The Macintosh origin is in the lower left corner of the screen, with the Y axis pointing up. The iPhone origin is in the upper left corner of the screen, with the Y axis pointing down. The CTM agrees with the view’s bounds. The CTM for Portrait and PortraitUpsideDown means “flip it upside down, double the coördinates, and add 640 to the y.” The CTM for LandscapeLeft and LandscapeRight means “flip it upside down, double the coördinates, and add 1136 to the y.”

Things to try

  1. Even though the view controller says that the view’s frame should only be as big as the applicationFrame, the view occupies the entire window. This causes the status bar to appear in front of the top part of the view. To prevent the words in the view from apearing behind the status bar, drawRect: started the format string with the newline character "\n". A better way to accomplish this would be to remove the newline and insert the following initialization code into the initWithFrame:controller: method of the view.
    		//Draw no text in the part of the UITextView
    		//that lies behind the status bar.
    		CGFloat height = [UIApplication sharedApplication].statusBarFrame.size.height;
    		self.textContainerInset = UIEdgeInsetsMake(

  2. To make the controller redraw the view for all four possible orientations, the method supportedInterfaceOrientations should
    	return UIInterfaceOrientationMaskPortrait
    		| UIInterfaceOrientationMaskLandscapeLeft
    		| UIInterfaceOrientationMaskLandscapeRight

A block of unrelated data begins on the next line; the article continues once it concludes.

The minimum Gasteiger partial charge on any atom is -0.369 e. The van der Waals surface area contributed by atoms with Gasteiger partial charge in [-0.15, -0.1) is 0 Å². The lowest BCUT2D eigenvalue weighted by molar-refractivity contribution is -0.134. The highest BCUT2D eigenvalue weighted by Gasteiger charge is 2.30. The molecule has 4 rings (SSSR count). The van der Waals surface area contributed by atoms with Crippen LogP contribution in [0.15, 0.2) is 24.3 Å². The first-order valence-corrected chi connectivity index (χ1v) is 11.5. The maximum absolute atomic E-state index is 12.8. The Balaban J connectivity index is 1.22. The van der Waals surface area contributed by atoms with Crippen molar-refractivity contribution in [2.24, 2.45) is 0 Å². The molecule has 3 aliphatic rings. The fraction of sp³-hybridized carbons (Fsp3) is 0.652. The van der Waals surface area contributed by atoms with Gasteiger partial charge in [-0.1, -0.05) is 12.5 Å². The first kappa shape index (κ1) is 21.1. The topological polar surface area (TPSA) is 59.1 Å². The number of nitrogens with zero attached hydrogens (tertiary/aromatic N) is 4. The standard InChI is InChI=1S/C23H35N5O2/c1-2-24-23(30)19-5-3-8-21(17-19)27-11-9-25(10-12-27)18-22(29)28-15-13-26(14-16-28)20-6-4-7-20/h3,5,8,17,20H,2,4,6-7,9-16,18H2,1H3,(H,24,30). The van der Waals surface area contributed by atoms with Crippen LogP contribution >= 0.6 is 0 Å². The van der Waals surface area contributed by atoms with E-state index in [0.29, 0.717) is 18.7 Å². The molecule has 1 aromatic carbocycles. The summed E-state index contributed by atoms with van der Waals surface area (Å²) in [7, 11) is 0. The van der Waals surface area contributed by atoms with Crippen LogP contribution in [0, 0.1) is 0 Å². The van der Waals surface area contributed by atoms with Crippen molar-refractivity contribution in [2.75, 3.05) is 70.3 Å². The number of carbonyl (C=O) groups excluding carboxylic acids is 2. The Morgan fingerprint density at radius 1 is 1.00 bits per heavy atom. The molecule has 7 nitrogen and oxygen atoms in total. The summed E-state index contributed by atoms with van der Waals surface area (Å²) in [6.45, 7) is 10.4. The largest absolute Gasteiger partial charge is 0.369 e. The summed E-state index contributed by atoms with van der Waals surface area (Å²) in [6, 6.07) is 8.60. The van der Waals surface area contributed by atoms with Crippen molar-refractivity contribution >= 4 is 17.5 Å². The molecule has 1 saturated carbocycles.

| UIInterfaceOrientationMaskPortraitUpsideDown;
    or, more briefly,
    	return UIInterfaceOrientationMaskAll;
    To make it redraw only for portrait and portrait upside down, you can say
    	return UIInterfaceOrientationMaskPortrait
    		| UIInterfaceOrientationMaskPortraitUpsideDown;
    See all the possible values for the UIInterfaceOrientationMask.

  3. This app recognizes only four possible orientations. For an app that recognizes two more, face up and face down, see the notification center example. For an app that recognizes angles of tilt (e.g., 30°), see accelerometer.

  4. The drawRect: method of class UIView is called when the orientation of the view changes. The layoutSubviews method of class UIView is also called. In class View, change the name of the drawRect: method to layoutSubviews and remove the unused parameter rect.

  5. It might be easier to create this project with a different Xcode template.